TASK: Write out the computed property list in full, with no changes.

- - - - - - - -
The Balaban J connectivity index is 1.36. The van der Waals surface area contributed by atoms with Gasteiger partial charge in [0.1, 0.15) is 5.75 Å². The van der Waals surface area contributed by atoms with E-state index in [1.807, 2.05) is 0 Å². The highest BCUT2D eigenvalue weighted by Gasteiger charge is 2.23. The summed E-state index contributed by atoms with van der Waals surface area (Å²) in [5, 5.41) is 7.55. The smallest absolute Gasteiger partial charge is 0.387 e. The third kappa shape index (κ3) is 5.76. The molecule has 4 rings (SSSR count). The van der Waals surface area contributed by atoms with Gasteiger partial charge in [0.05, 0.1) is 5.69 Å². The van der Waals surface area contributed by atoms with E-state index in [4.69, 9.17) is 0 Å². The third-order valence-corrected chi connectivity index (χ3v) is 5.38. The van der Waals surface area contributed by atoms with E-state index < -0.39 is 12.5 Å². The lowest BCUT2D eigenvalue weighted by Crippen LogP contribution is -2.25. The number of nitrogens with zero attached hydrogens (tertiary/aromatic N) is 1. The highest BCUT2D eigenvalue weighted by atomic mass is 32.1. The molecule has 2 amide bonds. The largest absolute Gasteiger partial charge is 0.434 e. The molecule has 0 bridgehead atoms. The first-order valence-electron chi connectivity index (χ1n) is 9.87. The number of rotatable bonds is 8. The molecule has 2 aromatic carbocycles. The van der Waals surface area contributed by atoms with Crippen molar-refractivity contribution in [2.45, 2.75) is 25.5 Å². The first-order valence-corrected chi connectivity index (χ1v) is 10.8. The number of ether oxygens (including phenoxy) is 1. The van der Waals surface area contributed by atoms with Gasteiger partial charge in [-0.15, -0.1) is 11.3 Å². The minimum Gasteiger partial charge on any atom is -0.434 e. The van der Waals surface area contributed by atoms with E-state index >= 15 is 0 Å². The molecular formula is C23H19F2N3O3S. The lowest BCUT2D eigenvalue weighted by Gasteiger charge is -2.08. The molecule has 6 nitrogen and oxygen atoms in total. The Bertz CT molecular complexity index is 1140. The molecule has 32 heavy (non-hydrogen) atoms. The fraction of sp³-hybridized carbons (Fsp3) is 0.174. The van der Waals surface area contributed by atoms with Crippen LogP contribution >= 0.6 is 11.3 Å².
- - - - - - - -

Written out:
The Balaban J connectivity index is 1.36. The van der Waals surface area contributed by atoms with Gasteiger partial charge in [0.1, 0.15) is 5.75 Å². The van der Waals surface area contributed by atoms with E-state index in [1.807, 2.05) is 0 Å². The highest BCUT2D eigenvalue weighted by Gasteiger charge is 2.23. The summed E-state index contributed by atoms with van der Waals surface area (Å²) in [5, 5.41) is 7.55. The smallest absolute Gasteiger partial charge is 0.387 e. The third kappa shape index (κ3) is 5.76. The molecule has 4 rings (SSSR count). The van der Waals surface area contributed by atoms with Gasteiger partial charge in [0.05, 0.1) is 5.69 Å². The van der Waals surface area contributed by atoms with E-state index in [4.69, 9.17) is 0 Å². The third-order valence-corrected chi connectivity index (χ3v) is 5.38. The van der Waals surface area contributed by atoms with E-state index < -0.39 is 12.5 Å². The lowest BCUT2D eigenvalue weighted by Crippen LogP contribution is -2.25. The number of nitrogens with zero attached hydrogens (tertiary/aromatic N) is 1. The highest BCUT2D eigenvalue weighted by atomic mass is 32.1. The molecule has 2 amide bonds. The largest absolute Gasteiger partial charge is 0.434 e. The molecule has 0 bridgehead atoms. The first-order valence-electron chi connectivity index (χ1n) is 9.87. The number of rotatable bonds is 8. The molecule has 2 aromatic carbocycles. The van der Waals surface area contributed by atoms with Crippen molar-refractivity contribution in [2.45, 2.75) is 25.5 Å². The first-order valence-corrected chi connectivity index (χ1v) is 10.8. The number of ether oxygens (including phenoxy) is 1. The van der Waals surface area contributed by atoms with Gasteiger partial charge in [-0.15, -0.1) is 11.3 Å². The minimum Gasteiger partial charge on any atom is -0.434 e. The van der Waals surface area contributed by atoms with E-state index >= 15 is 0 Å². The molecular formula is C23H19F2N3O3S. The lowest BCUT2D eigenvalue weighted by Gasteiger charge is -2.08. The molecule has 6 nitrogen and oxygen atoms in total. The Bertz CT molecular complexity index is 1140. The molecule has 32 heavy (non-hydrogen) atoms. The fraction of sp³-hybridized carbons (Fsp3) is 0.174. The van der Waals surface area contributed by atoms with Crippen LogP contribution >= 0.6 is 11.3 Å².